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VOLUME V. LAKE PROVIDENCE, EAST CARROLL PARISH, LA., SATURDAY, SEPTEMBER 17, 18992.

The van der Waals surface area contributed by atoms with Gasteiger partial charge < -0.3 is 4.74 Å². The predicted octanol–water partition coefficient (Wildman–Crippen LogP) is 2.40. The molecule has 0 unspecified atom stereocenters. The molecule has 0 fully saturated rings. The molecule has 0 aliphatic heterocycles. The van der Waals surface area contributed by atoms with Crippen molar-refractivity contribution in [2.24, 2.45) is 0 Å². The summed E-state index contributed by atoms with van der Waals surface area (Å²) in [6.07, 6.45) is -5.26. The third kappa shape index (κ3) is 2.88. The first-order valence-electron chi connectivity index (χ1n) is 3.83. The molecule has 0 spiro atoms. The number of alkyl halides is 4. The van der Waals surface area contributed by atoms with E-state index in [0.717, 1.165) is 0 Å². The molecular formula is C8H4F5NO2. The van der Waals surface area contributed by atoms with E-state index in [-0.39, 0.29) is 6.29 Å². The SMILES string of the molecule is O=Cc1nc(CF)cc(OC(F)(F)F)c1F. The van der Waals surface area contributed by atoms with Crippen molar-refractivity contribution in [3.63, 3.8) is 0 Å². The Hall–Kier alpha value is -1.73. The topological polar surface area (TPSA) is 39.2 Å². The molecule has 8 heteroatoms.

THE OLD PIONEER. mi tels settlers' meeti, di4d s sayf Yes, begs, I hink ru no. I q tI'd like to alk of th G Ol l IC days or lrtr rahi yatesac; the '7h 5 tbhirty- srace I left the east at ame B away out west; I was a yo ma i those ays and my bealm lo wa a theo best I bought my J ta st government prie, tan set ti dowa to stay. Hasted some logs from the timber, seven or eight mBes away; ae And built me a little cabin with windows look ing s oth. A fre-pis sand a chimney, with a great wle- th opem mouth. sel Swant to see that bia, you an walk out ha to my farma; t ads a trifa aie-ways at the corner of the ftr bm Ti ered with prairie-hay to keepout rain th Ahd wow; And ueis for a chicken shed a dosen years or so. mi ISe root is baat in the middle, the lmmey flast on thegrouad; R'he door ereaks on the hinges, as1 loosely w swimg around; th The poor old empty hovel, so lonesome aad for- 1 lorn, Doesn't look like the cozy house where all my boys were born. m eo We built the new one long ago. east of that in heavy grove, I planted every one of the trees and every one I love; p1 *aple sad willow and cotton-wood; poplar and to uas ad ple; Dsn't you se what a forest I've rasid for me sand mna P fr From my open door in the spr.ngtime you'I kt beay the planter's click, .ton ca scarcely count the houses, the meigh bors are so thick; o A eA e of teams are working in the level fields uI 1 below; bledn't look like that, my boys, thirty years ago. ull the prairie was pasture then, you could a scarcely see a house: in I've traveled miles aad miles at night, after my truant sews. All the prairie was pasture, but they wasdered to far away; Strange that. with feed soplesty, the reatures wished to stray: There wasn't a sign of a village at the foot of yonder hill; A winding road ran over it-I've followed It oft to mill; It twisted and tined away from aloughs to go around the ridge, had when we came to the "Wapele"--we crossed it without a bridga I was glad to see our busy town grow proudly up, of course: And glad to see our da1ly asll brought in by an iron horse. 2 know, when the market Is nearer, it helps us to save the dimes; Zt once in swhle I long to go bek to the good ISreagers heve come among us! The're wel come, to be sea; Primedsip is salways vamhmMble it leuine sad But ime by one our early freats are leavi bus every year. Sad we miss the genial fellowshipef the sturdy A teal 'Old Settlers' Meetinglt" Glet aemy hat and mane; MU a pity that my rheumatism sakes me a b tfee lame. b 'The strongest feature of old age 1 that of "going slow," But sover mind, I'm thankful that I still have tl streamtho go Im -ems Egglesoe, ito estersn RuraL. e ' ' -- I AID one of at groip of tele- t graph opera, I toar, when it case his turn to tell a I story: "In my early experience with the telegraph business, I was located outI a place called Medicine Hat, a i smal grooup of shanties on the North- 1 era Pacifi railroad, a opdrator, ticket agealt and express agent. Medicine Soual bea cl ed aspng the towns I thirt miles fnros nowhere. hstliWle beslaes wier daoe was on mensot al a Iiagillage aome thirty o ms back ithe naeountains.e The entire pop "atiS of Medicine Hastcold hae beu easly crowded into te little vrl lage station. "ho sght, after a day of the most malky watbefo I had experienced for the i& etaaied ya t m oce ea u t tedl trainas. A con rolI u r, accompas, ld by tuing i the dlA teas, warem d me of mu aPlrosching stem. '1 fretted mad stard, s I watde to get to my bording shaenty, sbout a quarter o semile up the coua iry need, before -t storm broke. I wae easaing back i my chair Pamusg ,over the s·et that had brought me whim saddeulyv roioebro ke upaq 'Glsaota up I saw a huge revolver pef*sie through the little window ia th wD through which I ead tickets, n hind It a weird amk with tMi ble Mming eyes. In endeavring to kro ,my Ls stra s the e.gr of my wi Seaal my oud, hamk Sa u ed ovr me with a WIb stat hegSItuoS at main odie in w hich was loceated the train runnel of the division. At fre quent intervals sharp cracks of light ning would reecho through the room as they struck the arrester on the switch. Po But the man worked on totally oblivr ous of his surroundings. "Suddenly I caught the drift of what we h was sending out ovex the wire, and w was horrified to learn that he was try- yo ing to manipulate the train orders so as to cause a wreck. Trains No. 47 and 48 passed each other about Ave miles up eil the road from my station and he was a sending out orders with a cool, steady an hand to train 47 to take a siding about KI ten miles east of Medicine Hat and to t train 48 to pass 47 at the regular place. st These orders would have thrown tii the two trains, which were heavily laden with passengers and express is matter, together very near my station. Is "I could easily hear the sounder, and r from his orders knew the would-be ki wrecker was an expert telegrapher and tb thoroughly familiar with train run- t' ning. Every now and then the wrecker a would raise his hand from the key as a of more severe stroke of lightning would come in over the wire, but he was too in intent upon his deadly work to desist. Cu "The tramp of heavy boots on the m platform outside told me that the con- m templated wreck was an organised e scheme for robbing the express com- cc pany and passengers. Muttered curses tr frequently came from the man at the t1 key as his plans for wrecking the train would meet with obstacles in the shape ,v of pertinent questions from operators c up the line, who wouldn't follow the a, new order of things without fully uu derstanding their import. i "My mind was in a horrible whirl al and I frequently strained at my bind- . ings to get my hands loose, but sa v age curse from my guard warned me to be careful or my life would not be , worth much. On oaccount of the trains I I. i . " HOLD UP yOUK SKAtxns being behind time I knew they would be pushed to their utmost speed by the c engineers, and if they came together, the wreck would be a horrible one. "The storm continued to increase in force, and peal after peal of thunder re echoed over and above the little sta tion. Still the wrecker at the key kept steadily at work weaving his web of destruction. Suddenly he called out in a voices of mingled satisfaetion and devilish glee: "'Ah! that fxes the matter all right. Forty-seven has signed the orders at the water tank, and in ten minuates they'll go together. Tell the men to spread out up--' "He never finished the sentence. A blinding lash at the switehbord. a shriek from the wrecker and the ecose appeared to be one mass of lame My guard rushed from the building, and with a mighty effort I wrenched my hands free and pulled myself through the door. The little station was as dry as tinder, the oil from the train men's lamps added to the combustible nature of its make-up, and in a moment flames were breaking out in every part. "With loud cries several of the wrecker's confederates dashed toward the little room to pull their leader out, but the heat drove them back; and as Svoices were heard up the country road Scoming toward the station they all di appeared in the darkness "A man named 'Humpy' Logan un tied my legs, as my hands were useless on account of the great numbness oc casioned by the tightness of the thons, and I quickly explained the situation to him. He hunted up a lamp and dashed down the track and around the curve in one direction, wbile I swung the lantern upon the train coming Sdown the straight piece of track to the ! station in the other direction. "My lantern was not seen.by the en gitaneer, but the burning station acted' as a danger signal and the trin drew Suap at the station, the engineer totally ignorat of the danger they were escap ing and only intent upon helpins to I saubdue the fLames S"Twenty-Ave words explained the situation to the engineer sand a gup and as train 47 slOwly rounde the curve fromthe easts sba ntlatng my r story, the organitsaon of a rae Qa meeting there and then would hae Sbean neasy matter. , 'The ergileers of both trainsm with n their oneductort held a eenmlteatln ,l ad a4 Anally bseed to*the nudisng, iflowed by 4, and the tangle was "I traightened 'et S'The nest day the esalmesf the w e)-- wreeker wer Beod inO the Seesipesy's phyale, ss holg n agtss, elade ta the ss bha.n wml y) bien stmmd hy the IIhblnS Sere ld thbe eara osinaW P ad "I, ol may espwLaemee*16iki ----n St we the loleau belt that evr I t w themandm* he *- .1 e pseple thm tn Irdsns were 7. Ilesdttdy lauth. ag desi a that (r errible esit' l-washington a meant homen.." B oa wy-B ly ie---*Tbe lneus on -s ke*d the eStrLtemspe b.rJ h~ Wiwr FOREIGN GO881P. cm orj -The house in which Christopher the Columbus once lived, in Via Dritto, at G Ponticello, is being restored. It will mil be provided with a Latin inscription to dre the effect that "no house is more p worthy of note than this, within whose for wails Christopher Columbus passed his wil yoeth." hoi --The days of the giraffe are num- 6 bered. Where herds of seventy or wb eighty could be easily found ten years tht ago, nowadays nineteen is considered pit an unusually large number to find. the Khama, an African chieftain, has taken bic the giraffe under his protection and is bei striving to preserve it from entire en- gri tnction. -The work of installing the Jewish hat immigrants in the Argentine republic for is being actively carried on. A branch ne: railway is being constructed to what is cal known as the Maurice colony, where Tb the Hebrews are being established, and ire two hundred families are comfortably sea settled and engaged in the cultivation he of the soil. f -The mysterious subject of hypnotic Wi influence has been agitating society in f Calcutta. A young government clerk made several attempts recently to get bu married to the girl of his choice, but s each time he was mysteriously over come at the altar and thrown into a trance of stupor. He has made no less th than six attempts, failing each time to -In the winter in Norway all the al veh!cles are sledges-the carriages, wl cabs, carts and even the perambulators are on runners. Outside the town, Pe where the road is not trodden hard, it is impossible to walk without the snow shoes of the country. These are called OP "ski." and are long wooden planks, measuring nearly nine feet for a full grown man. The wood for ski is not sawn, but split with the grain, so that they never break and can bear a tre mendous strain. -A notion said to be prevalent in London is that of temporarily ex- he banging cooks-a sort of progressive a housekeeping, as it were. Just what benefit accrues is not stated, unless it is to indulge for a month in delicious en- 1o trees at the expense of poor sauces, while your-friend with your treasure is undergoing a vice versa experience. s Naturally such exchanges must be car tied on between establishments con ducted on the same plan, or trouble will promptly begin on reinstatement. i -Women are not permitted to sit in t the body of the Temple church of Lon don, beeause many hundreds of years a ago the seats were reserved for the monkish knights, for whom the church was erected. Another story, illustrat- a ing the tenacity of custom in European t communities, is that of the sentinel at a certain point in a public garden in l London. Nobody knew why he was i stationed at that particular point until f, some one, delving in old records, dis- t1 covered that generations before a sen- b tinel had been placed there to warn h people of a newly-painted bench. -An interesting discovery has been V made in a deep railway cutting at An- e dresy, near Parts, France, where the t workmen ran upon a huge Merovingian o cemetery of the sixteenth century. As , manyr a six hundred tombs have already a been uncovered, yielding a hitherto un- c heard of mass of carved sarcophagi, a knives, spears, vases, ornaments and a pottery of unique shapes and styles of decoration. It is recalled now that the ] tiny hamlet of Andresy, in the genera- I tion succeeding the introduction of f Christianity, was an important mis- a sionary center.-Philadelphia Ledger. g LORDS OF THE PAMPAS. a Habits of the Seath Amerlean Gauche., I Who Livea the Saddle. There is no being, perhaps, who leads c a wilder life than the herdsman of the 1 t pampas or vast plains of Argentina, i L Uruguay, and Paraguay, and the state 1 of Rio Grand do Sul in Brazil. His'do- 1 d main stretches from the mouth of the Rio de la Plata to the foot of the snow I capped Andes, and has been appropri d ately likened to a vast se of level coun- l try. The gaucho has Spanish blood in his reins, and has a splendid physique, a which is displayed to the finest advan tage on horseback. He is almost free of allegiance to anyone. By turns Sherdsman and breeder, he may sell his land to any of the states that border on the pampas. He is a born ighter and his red poncho or eloak is known to and feared by all SHis hut is built of the stalks of giant thistles which cover the plains at cer tain seasons of the year. Sometimes the building is merely a roofless inclo sure surrounded with hedges of eacti, which serves to keep out the gaucho's Lfiercest enemy, the Penhuenches or pampas Indian. The usual dress oaf the gaucho is a white shirt, wide tron arsm, well laced, a rich poncho over his ashoulders, boots of polished leather P with enormous spars, and a widea Sbrimmed hat with a fantastie band. SIn his haad he invariably carries a Srbeaque, or eattle whip of cowhide, Swith a bandle of massive silver to en able him to gain a rarmer grip. This is the well-to-do gaucho's attirfe. No t al esm aod it bit all asptre to it Likse the ndian, the gamehores to ' live mosat of the time on horsebsek. His as saddle tIm is his pllnow and his poacho SHis shilrerse arq left to swIng from a the mrt Moh emhMttaclesed hut I an ad odb-looking eradle of ballock's hIie a Li tar emsa of the eradle amr ad drawn together by strips of the hida. as somo as ts eh esan walk hi Ess,)h . with All thnroh us ct the hata figures In the gaee's exis t n ea. He wese It a u si at ia tl essadisqhhektou5tMt. His chil I is t ts rt ialmost bsfre eleaIs *o wak.. As he goets o r his prinel *t pal emussesems se* teaming seroeims Ion a menero main et SEPanishand atin wat edts n the seath m - - ap6 b 'eh. t reioMus te 4it avmasmans m qt abash aerP gaueho hut may befound a small image N or picture given to the owner by one of the priests of Mendoza or Cordoba. Gauchos will carry their ofapring for It miles across the pampas, and face the 3j dreaded pampero, or cyclone, of the w plains, in order to have their little ones the formally baptized. In like manner they twi will earry their dea4 strapped across a bet horse for burial in consecrated ground. th Sir Francis Head, a famous traveler th, who spent a great deal of time among fnl them, pays tribute to their genine ho sill pitality. In the summer time, when wiI their huts are infested with fleas and sil binchuchas, or bugs as big as black the beetles, the entire family sleep on the br grs in front of their hut-. go When a traveler arrives at a gaucho str habitation after bedtime the custom is tie for him to throw his saddle, or recado, we next to one of the sleepers. All that he g can see is a lot of bare feet and ankles. I The guest's supper is cooked on a big th, iron spit, and he is cordially invited to Pa seat himself on the skeleton of a horse's head to enjoy it. The members of the wk family sit around on similar stools and, with long knives, cut large mouthfuls an from the roasted haunch.. h The hut is lighted by a lamp made of spi bullock's tallow, and the visitor can an see his bridles, spurs, and lassos hung Gr from pegs of bone on the walls. The al free and easy life seems to agree with th the children, who are plump, good-na'- le tured, and black-eyed. a They do not bother their heads much a about clothing, and playfully fight wj while they eat. Meanwhile, the fowl co perched in a corner, looks down upon the diners. The gancho never turns a wayfarer from his humble hut, and is open-handed in his hospitality. His bi endurance is wonderfuL He will ride or thirty leagues a day without showing he fatigue, and will brand cattle from asun- a rise to sunset without eating a mouth- In ful of food. p Occasionally after nightfall he will sh ride to some lonely pulperia, or drink- e ing shop, to pass away a few , hours with boom companions. Music g and dancing are always furnished ' by the proprietor. It is at these fan- w dangoes that a hot word or jealous b look will bring two gauchos face to m face with the ever-ready knife drawn. a When these 'lances are most unre strained it is not unusal for two tt swarthy rivals to sing verses about el each other to the secompaniment of a CC guitar, while a crowd of their oompan- it ions form a circle around the wall of e] the drinking place. s The spectators vigorously applaud ly each hit made by the contestants as o verse follows verse. The ringers drink a can, a native wine, until it afects one 1 of them so much that he resorts to bit- a ter taunts, which are replied to in the n same spirit- The inevitable row fol- 4 lows. Each rival draws his knife. It a is then war to the death. And some h 1 friend of the one who is killed earries ij the dead man, strapped to his horses ac back, acroes the pampas to his late b home. The gaucho dearly loves his horse. n d When he wants to mount he places one d end of his lance oh the ground beside b e the animal, catches the weapon with t n one hand at a point above his head, and v a with a dexterous spring seats himself a Y securely on his horse's back. He will a Selutch the main of a galloping steed Ii , and land on his back with the ease of t San acrobat. t d Every once in awhile the pampas t e Indians swoop down on the gaucho a - huts in the absence of their owners, set d fire to the stockades, and massacre the ' women and children. When the r. gauchos return they organize a hunt for vengeance, and in turn spare not the Indian women or children. The country over which the gaucho I s, holds sway vis made up of groves of palms of countless species, miles of Is clover and cacti, towering thistles and I Le bowers of great beauty and infinite vsa t, riety. Above is a soft sky, and the at e mosphere is so pure that malaria is un I know.-Cincinnati Commercial Gazette SWISS NOBILITY. 1- neles ol Former Days Is That Lite Re I is A few years sago the question wuas e, asked: "Does nobility still .exist in a- Switzerland?" And no one was able to e answer it. Of all the thousands of En s glish folk who haunt the Swiss hotels, is in summer, not one it would seem, had n inquired whether that Rudolph von d Erlaeh, whose equestrian statue they ad must have seen, hasany livingdeseend ants; not one had even heard of the at Barnese 'nobility-. noblese which P holds- itself so high that it thinks but s slightly of the Britih legaton. .- Yet from the Jura to the Lugano ti, there is hardly a canton-here Is 's perhaps no canton--in which noble r families are not to be found. Some of of these, sueach as the Plantas and the Buols a- of the Graubunden, have turned their s energy into modern channels, and made or their fortunes, like the Haausers or the a ellers, out of the English and the d Amaerican tourist Others, like the Ven a Allmem, have sunk into a humbler i, rank.. Butthe greater part remasin Sstatu quno, still enajoyig. in the towns or in the country, a socil pretle'that . varies with their walth and their in to Fcr, from the very nstre of the ha case, all Swiss nobilityj is mos or less he ancient, sad is, therede still remear able in a repablk which has not yet n cast ao all reaireas for histori an tradition. The Vaai, for .dastaes e. contains a avery e~t isoMle re some of whes, a the De Uslf ms sad is. the be Coatrix, ber I~tin amus, his whether or oat they claim a Born. ds oset seat And a r easadeeat smeedaly fs is claimek b the ormsss sily of Ir. Leatuin, whe shalthee thomesives to al that mats Illstrin hnemtme tha Gems i/ Aoraesl. as In a omghsseuat. nation like the ml- Swiss the feastalne ot hmoar hme bes a Nmeraoes Some . the obilty ewre teir distiletma i the egie or to es the daues of Anstrla; nae to othe*s ml- of Zahbrake, the iommuder of oars s, iad Frlbaert sm to the tlhes of ll- Uuagpadyq ; su who were ugsmetan , er i tothe q su tglarea sa..m se of ttem sm U5Sa 4W.. 5V *ea 9 ubaPin Ul 1r~Jeuu~-Ti hs - N THE DAYS OP HOMESPUN. our Onmadenbes sp;s ;ad wvoe sad - Knit sad xeoed sad bmbreedMred. In the days of homespun our ounces lag a~ lint cotton, or a bhlf pound of lock do wool, was a day' stint in splania, - though a clever spinner could easily do Mal twice as mueh. Wool was often colored ab before spinning-dyed black or red, __ then carded with white. The resultant em thread, steel or red mixed, was wondere fully soft and harmonious in color. Old Sea silk carefully raveled, then carded it. with whito wool or cotton, made the silk mixed that was such a favorite for m the long stockings worn with knee breeches, as well as for homespun ail gowns. They were woven in checks, tee stripes and cloudings One of the pret- w tiest was dice-cloth--a kind of basket weave, of alternate white and black or b gray threads, thirteen to the group. - It was troublesome to weave - a at thread too many made a balk in the pattern. Children and servants had simple cheeks in blue, or copperas and ml white. Linseys for winter wear were gorgeous in green and searlet and black and blue. Dyeing was part of the th home work, as well as weaving and spinning. From walnut hulls, bark and root same twentyshades of brown. w Green walnuts and sumach berries gave a beautiful fast black that did not stain bc the wearer. Hickory bark or peeach " leaves gave a glowing yellow; swamp an maple, a blackish purple; sugar neaple, a light leather tint, and oak bark set with copperas, a handsome grayish pr color. In fact, the skilled dyer could get twenty colors from the woods and ho fields, Except for flannels, earpets and th blankets, the warp was usually of Sa to or cotton. A very pretty carpet had to half the warp of coarse wool doubled- w a strand of green and one of brown. l In weaving, when the woof came up- w permost, a very coarse wool thread was w shot in. When tbp cotton came up a re very fine thread caught and held it al- - most invisibly. Beaten up thick, the efect was that of a mosesy, clouded si Turkey fabric. Other carpets were it woven in stripes or plain, like web- a bing, the woolen woof threads passing t over and under the cotton warp, two at bi a time. a Size was estimated by the number of w threads that laid side by side, made e cloth the regulation yard wide. The a coarsest was four hundred. From that & it went up and up with hardly a limit d except that of the spinner's skill v and patience. There was scares- f Sly .anything they couldn't weave p on the looms-Jersey and sergea. c and cotton and linsey, house linen, bed fi C linen, blankets and counterpanes. The - counterpane was homespun high-water e mark. Woolen ones had usuly the b figure in colors skipped up on a white o tor blue ground. Those of cotton were h e left white and bleached till they dea Sled the eyes. Of some easy pater a a clever woman could weave eight yards 1 s ina day. a Of honeycomb, huaeabbok and dia t %. mood diaper three yards was a good s e day's work. Fancy patterns were more t e tedious. The crown of skill and pa h tience was knotted cloth. The weave d was perfectly plain, but at intervals of an inch a big soft cord waswoven in 11 and pulled up in little knots all along d its length. Over the body of the cloth of they formed regular diamonds. For the center they made an elaborate a '5 besque design. Down one side of the 0 spread the maker generally drew them up to shape her initials, with either the b date of making in Roman letters, or her 0 husband's name opposite. at There was room, and to spare. Beds, t in those days, stood four feet from the floor. Counterpanes were three yards 'o by four, without the fringe, which was I either woven with dates and initials ia f the deep open heading or knitted in Id open losenge pattern to which deep tae a- sels were attached. It fell over a val - nce, also homespup, and was either s- fringed or edged with netted points at the bottom. Weaving was not the sum of house wifery in that era. The good dames knew as much of embroidery as their Sfat ord greatgrand-daughters. One of them has leftbehind her a monumental a piece of work, in which esn be found an l lees than nineteen difearent stitches4 many of them among the rarest and Smost difcult known. A piece of work Ssomewhat similar is a stufed counma Serpane. The fabr-alsoho humesp Slinen-is taken double and stitched y into. Lowers ad leaves with coarse d* linen thread. Then, through slits in e the undr side, the fgues were stafed b with lint cotton, the medallion center at nd the stemless res standing sabove ' the plain sIfae. o * The nettnlg needle an stirrup Alled isup many a day. The bed was thepiece le de reaistasne in furnishing thea. It of was a t foposter, and, beie la counterpane and valasne, had netted ir ertains and netted points edgiag the de long pillow sad B e casesa Win he dew eurtais were naetted, to, beedes be g fao tinges fr all kinds of ao artilets. In particular the Lr "toilets" thast fell over the rhigh. aque in buraemas nd often a netted fall hslf a as yard deep aroud tanm. In uIditi st cap, rfles, parses and iehus were n- nett. The latter were salted dess haadlearehleis, ad feLedA high t' aboat the tireat ow the low ws out gowns. Oa them te net' or. ter lavibhed her whoheet art. t Sometismes tih ak~s wasa aS weamet do s bo"lt Netted eapes weare high *sa , i hr, but the qgnse mih lhg ends a, ~wrpasoumessbmter s bren gi ad Someatmens they hid laga w tassnk m. haeoutheeS, r - a wqi e 1 dthe 1- Ist with a rwr ptestu rum ia Te Sas.a....t , plIu w aserMi ap. n -ar *f ae that *s wet staI eeth - the FreshlureM ragpetat sea . The weamss wk - thsmrto we made fats , wasn, etosh ngs, a-mi tO tame, rsfesse owemlsss, nea - -s gsas gesept assa7y we ees tofahe lterslr weihalods e of er ls i atimhtle snpstemis -b Ibd4im~sbmupm~ rr~LmmpW.1w· DOMESTIC CONOERNW . -Craude o is ecelleat to wipe ts -a woodwork and furniture with, aecid Be lug to a painter. Wipe of with solan r eloth. ahoe -Cannelon: Mince and mseasn with E salt and pepper. Add abeate egg o ad about one-half as much fine bsed that crumbs as there is mat. Make moist the enough with gravy to shape inte a roll, and bake oae-half hour in the oven H Serve with tomato macepouted aroand - it.--Good Housekeeping. bd; -DutcheesPolitoes: Take two eupse Bad mashed potatoes, add a gill of hot milk l and a tablespoonful of butter, season dot with salt and pepper. Beat the pots- - toes rapidly until they are perfectly aon white and light. Then form them Into Swi little balls; stand them in a greased don baking-pan, brush them over with milk, as I brown in the oven and serve immedi- - ately.-N. Y. World. he -To Can Quinees: Allow just as If many tart apples as you have quines; wit rub the down off, peel, quarter and core you the quinces, cook in cold water until - tender, prepare the apples, and weigh wit them and the cooked quinces together. chli Make a sirup with the juice the quinces do were cooked in, and half a pound of my sugar to each pound of ftrit When Oce hot, put in 'and cook slowly, until the - apples are tender; then dip into cans "It and seal. Save the cc-es and peelings Ion to make jelly oL-Housekeeper. sw -Most housekeepers keep themselves asP provided with rubber gloves, to protect He the hands while engaged in any light - housework. A woman who used hers ate to wash dishes in was chagrined to And fro that a pair of the best would last only eel ten days or a fortnight. The dealer Gd told her that it was the grease in the iee water, which ate through the rubber - like an acid. She was careaful after- al ward to use one of the mop disheloths it' with wooden handles, and her gloves e~ resumed their former period of service tu -N. Y. Times. -Premssed Chicken: Take a ordinary sized dhicken, and after dressing it boil it in jast enough water to cover it well, to until It is thoroughly done. Theb take f the skin off nd pick the meat from the of bones, eeping the white and dark meat separate. Chop the meat fine, msese it with salt and pepper sad pett itnto a , erock or any sort of mold, petting Arat a layer of white and them a layer o dark meat until it is l used. BDo he do~rn the water in which the ehieke o was cooked until it makes a samlleup fal. Pour this over the ehieken adf put a weight on it. When is cold t isreadyto serveIn sia es. This is anm i for lunches or for cold meat for supper. -Demorest's Magasine. -Sun Preserved Fruits: For straw berries, sprinkle a scant pint of sugar over a.pint of the berries after they are hulled and placed on shallow plates or platters. Setthem in the hot sea and cover with glass or etting. At night h keep up the drying by placing them in a warm, but not ho ot, stove oven. In two or three days the juice will have Sstiftened and the fruit bsome pse tically dried and transparent. They may now be placed away in glas bot s tles or in self-sealing jars and kalt for winter use. Blackberries, raspberries e cherries, etc., are all said tobe nie if g dried in this way and are thosght by many to be more delicate than the r cannMed or cooked ones-Orange Budd Farmer. --Clear Soup: Five pounds lean mgeat eut from the lower part of the round, five quarts cold water. Bring to a boll very slowly and skim carefully for the frst one or two hours. A little salt w il help the scum to rise. et it shia mbr slowly from eight to ten hours. About two hours before stainag a one onion, one carrot, a ltte pamaley~ and celery tap, all t a small pieces Six whole cloves. stlckof elnnmasm and three whole alspiee. Salt sad pepper to taste. Straln throughaeheeseseloth, r set in a colander and letit itand all t night and skim all the fat o1 carefully > in the morning. If there is a bmein the meat do not let the batcher esaek it or it will make the soup muddy. This s quantity may be used for two dinners. I --4d Homestead. Drylag EseereaL. 4 The drying of the meorm l is the id mostditficult and delicate part of theo k I manufacture, ad depends mneh on the - stats of the atmospebse. It Is Sttdried a intheopen air, whetherin the sn or I id shade, depeadinr on the tasperatureI s and dryness of the atmosphere, perhaps in from half an hour to three hos The ed time so depends somewhat a thesise er of the maronL It is then arriedto e close, damp roem to rest, where it re mains, perhaps, twenaty-four hours. If ed theroomisnotf samently damp. It mut 00 be kept so by artiSela me--by It small steam Jets or by the evaporatiosn s of water. It is sometimes covered with cloths during this stage to prent too be rapid drying. This rest is a retarding in- process, and is intended to prevent the as snrfsce of the acaromal from drying of too hfat,or asfastas it naturalywold, he and to allow the interior to harden. If r the macaronmi is not put to rest at th a stage, It is liable to eramble or split m When poperly rested, te ceamdg " stages of drylg procee witoutbtdi * feulty.-D-les'a Msagins. t One who was e4tS d er pety S - . bg ~. w ell, th -sssn. agg tr ot Tr lleg',~ sana eb ms g I l tes !th .,he water wasi as -Adi-g =e t d MeO atti ," Ise so net o ams"i-d, wh a ae h. q*haitlyr ta ·pteM wi ts * . I e ar w ber "E wleat~ . th etr wihssUe I rseMalintased eg,. the war timep swq 5 mee PITH ANlD POINT. --hMeLly-'" have been so year lses that I woeld have sold my sl Sr quarter." Cynus - '"That showed a s arp busitess sense."-N. Y. -.he-"Darling, do you doubt me that you hat to have me go away to the seashore He-"No, that's not it -bet Pm not sure of myself "-N. Y. Herald. -Young Mother (prodly)--"Every body asys the baby looks like ea" Bahelor Brother (amassd)-"'the spte ful things don't my that to your-db do they?"-.N. Y. Weekly. -"I have just gained your mother's eonsent, Clara dear." "But, Mr. Swift, I am so young, I-really---' "I don't think it will make say dierence, as I am to be your stepfather." -"The trouble with Tompy is that he is shallow." "Tonpy? Nousence. If you had ever tried to 1ll Tompy with ehazppaign you'd have changed your mind about that"-Truth. -"Hello, Jones, what are you doing with your cost buttoned up to your chin? Are you sick?" Jones-"Hush, don't mention it; I have on a tie that my wife selected." - Chicago Inter Ocean. -"How did you like the comedy?" "It's better than any I've seen for a long time. My husband was so carried away with it that he failed to keep his appointment with the 'man.' --N. Y. Herald. -Mrs. Grley--"Our loeman Is very strong. He carried MO pounds iof I frn the street today clear into our eellar. Isn't that wonderful?" Mr. Grimley-"No, not if he weighed the Iee hhimselt"-Boston News. -Ethel-"Every time Mr. Doadly calls papa is nclined to make light of it" Her Mamm-"Yes; and, on the contrry, I notice you are inclined to turn down the gas I rather prefer your fathe's way."-Boston Post. -"You should always weigh your words," sid the lady who lives in Boe ton. "I suppose so" replied her brother from the west, "bat I should think some of yours would require hay asles at the very least."-Washington Star i--Crdthers--" m tafd she's been emagsd before'" Waite--"What makes yoWak so"rr Cuther-"-Beauase I gave her the rlng a week ago sad she hasn't tried to wits her nama n a psne of gIls with it.yet"-N. Y. Herald. -"So you have tramped all the way from New York?' "Yes, ekr." '"noldn't you get e$aaent there?" "No. I came pretty sear basing a place in a lowery restaurant." "Whatprevented yea?" "I couldn't lern thelangwsge." -Washigton Stsr. r -Needed Cheerlag - Husband - S"Semlkesoa's wife is away, and I'm go r ing over there this evening to heoer him au" Wif-"Why don't yaou bring him here?" H1sband-"We--erg-I'm Snot feeling ver well, and peed a little Sheering up myselt" -t Ma obby's papa Is the happy owner a ad atching =amehis The other day a the former was watching a dcsk eayr býeaking Its way ,through the 411, he inquired: "I see how he gets ot, bat how ever did he Sgo to wrk to get inr . S-She was from Boston. She re emarked proedly: "NO member of my family was ever known to break his word." "No," replied he husband. "lthonghesos of the words were big ' enough to stand breakting several Stlnaes."-Weabiagton Star. t -Asat-'*r'm sorry to my, In;. tht another genuine ooem gotin by r . ah thsstanoth." Magazine Editor - -"H4eavesl Y~'re md to my it Any news tehm oe r readers?'?" As ist boy m t desth and sint pretateds Sasby tho.dol.-Atl a ant COeti S-lady (meeting little boy who is ,aryin)-"What is the -matmtr, little l boy?' Little .-"-ly metha whipped ly me this morningt 'aue Id aidn't eep n my temper, and now my teache ast it whipped etesuse I didn't get rid of it, I sad I dea't know wha to a hool . SAM'S ALTERNATIVE. Mew a Vat autks 3as Menret see SA pmomt setom ad s few seasonable Swods astthae bgnans t yyoeng ma's ed eareer site prodne a lstlnge ftc on or ki ter 111 · Many years ago, when e Samuel PhlMIps, of Andover, Ma.,. pe afterwad l ieatasnatoveror of the h state, was a sden t at Harvird eaol so bege, owing to so.cebcyIsh freak he left to the lege a weat home - His father, a gave a, of sund I mlnd, strict jndgmeot ad few wods, at was greatly drtbeadby th seeming by Iaek of stabltyghs inh s sh.mater. SAfter learnang the facs he deferred th eupslarslag any opino antil the next na At breakfast he said, adireians his a "*My dear, bnae yen anmy loth in the Id, 1ees thatwM ledbltbieC rl9mahn i "Yea, inded," Is repted. it "We, sthk. sid tmhe id geatleman ag "yes may felaewme, my am." ll' As M y pa d the eom he retsered taeh "Whet e yaea goiag t-**k"O sreplS the eamatias . up to a b· ~'detls 'a m go. ad e ue U *8**f ** h- i lager soeir - aeI admitted that he " t ha Seselted ti feltew the blesiWh's at he .barb tha haabletr*oIo